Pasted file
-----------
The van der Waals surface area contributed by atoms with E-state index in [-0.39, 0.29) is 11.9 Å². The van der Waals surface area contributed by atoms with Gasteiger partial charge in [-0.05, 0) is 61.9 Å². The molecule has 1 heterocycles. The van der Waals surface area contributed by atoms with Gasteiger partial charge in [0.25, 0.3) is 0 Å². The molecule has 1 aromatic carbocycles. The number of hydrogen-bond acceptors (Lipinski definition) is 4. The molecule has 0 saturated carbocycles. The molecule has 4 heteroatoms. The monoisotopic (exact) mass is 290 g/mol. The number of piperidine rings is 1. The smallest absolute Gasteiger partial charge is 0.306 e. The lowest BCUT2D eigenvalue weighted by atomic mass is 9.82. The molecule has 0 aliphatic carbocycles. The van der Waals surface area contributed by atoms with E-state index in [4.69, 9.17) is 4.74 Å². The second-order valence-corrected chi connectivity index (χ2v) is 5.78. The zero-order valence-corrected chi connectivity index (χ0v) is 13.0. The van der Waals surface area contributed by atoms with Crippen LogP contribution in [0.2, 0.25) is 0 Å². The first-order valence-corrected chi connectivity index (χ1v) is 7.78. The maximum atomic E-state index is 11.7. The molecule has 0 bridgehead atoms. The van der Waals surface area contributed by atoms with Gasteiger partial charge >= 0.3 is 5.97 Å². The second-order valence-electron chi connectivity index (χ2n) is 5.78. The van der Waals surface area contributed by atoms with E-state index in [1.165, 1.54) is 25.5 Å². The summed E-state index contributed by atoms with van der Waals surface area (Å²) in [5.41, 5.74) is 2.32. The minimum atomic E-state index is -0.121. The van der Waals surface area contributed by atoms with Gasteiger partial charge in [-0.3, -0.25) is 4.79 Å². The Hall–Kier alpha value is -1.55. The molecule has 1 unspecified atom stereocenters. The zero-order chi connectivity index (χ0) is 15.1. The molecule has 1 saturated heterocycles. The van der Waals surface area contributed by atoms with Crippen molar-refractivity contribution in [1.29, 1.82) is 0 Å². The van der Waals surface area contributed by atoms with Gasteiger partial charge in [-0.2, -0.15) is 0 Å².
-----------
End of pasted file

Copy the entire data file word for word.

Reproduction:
The van der Waals surface area contributed by atoms with E-state index in [-0.39, 0.29) is 11.9 Å². The van der Waals surface area contributed by atoms with Gasteiger partial charge in [-0.05, 0) is 61.9 Å². The molecule has 1 heterocycles. The van der Waals surface area contributed by atoms with Gasteiger partial charge in [0.25, 0.3) is 0 Å². The molecule has 1 aromatic carbocycles. The number of hydrogen-bond acceptors (Lipinski definition) is 4. The molecule has 0 saturated carbocycles. The molecule has 4 heteroatoms. The monoisotopic (exact) mass is 290 g/mol. The number of piperidine rings is 1. The smallest absolute Gasteiger partial charge is 0.306 e. The lowest BCUT2D eigenvalue weighted by atomic mass is 9.82. The molecule has 0 aliphatic carbocycles. The van der Waals surface area contributed by atoms with E-state index in [4.69, 9.17) is 4.74 Å². The second-order valence-corrected chi connectivity index (χ2v) is 5.78. The zero-order valence-corrected chi connectivity index (χ0v) is 13.0. The van der Waals surface area contributed by atoms with Crippen LogP contribution in [0.2, 0.25) is 0 Å². The first-order valence-corrected chi connectivity index (χ1v) is 7.78. The maximum atomic E-state index is 11.7. The molecule has 0 bridgehead atoms. The van der Waals surface area contributed by atoms with Gasteiger partial charge >= 0.3 is 5.97 Å². The second-order valence-electron chi connectivity index (χ2n) is 5.78. The van der Waals surface area contributed by atoms with E-state index in [1.165, 1.54) is 25.5 Å². The summed E-state index contributed by atoms with van der Waals surface area (Å²) in [5.41, 5.74) is 2.32. The minimum atomic E-state index is -0.121. The van der Waals surface area contributed by atoms with Gasteiger partial charge in [-0.3, -0.25) is 4.79 Å². The Hall–Kier alpha value is -1.55. The molecule has 1 unspecified atom stereocenters. The zero-order chi connectivity index (χ0) is 15.1. The molecule has 1 saturated heterocycles. The van der Waals surface area contributed by atoms with Crippen molar-refractivity contribution in [1.29, 1.82) is 0 Å². The van der Waals surface area contributed by atoms with Gasteiger partial charge in [-0.2, -0.15) is 0 Å².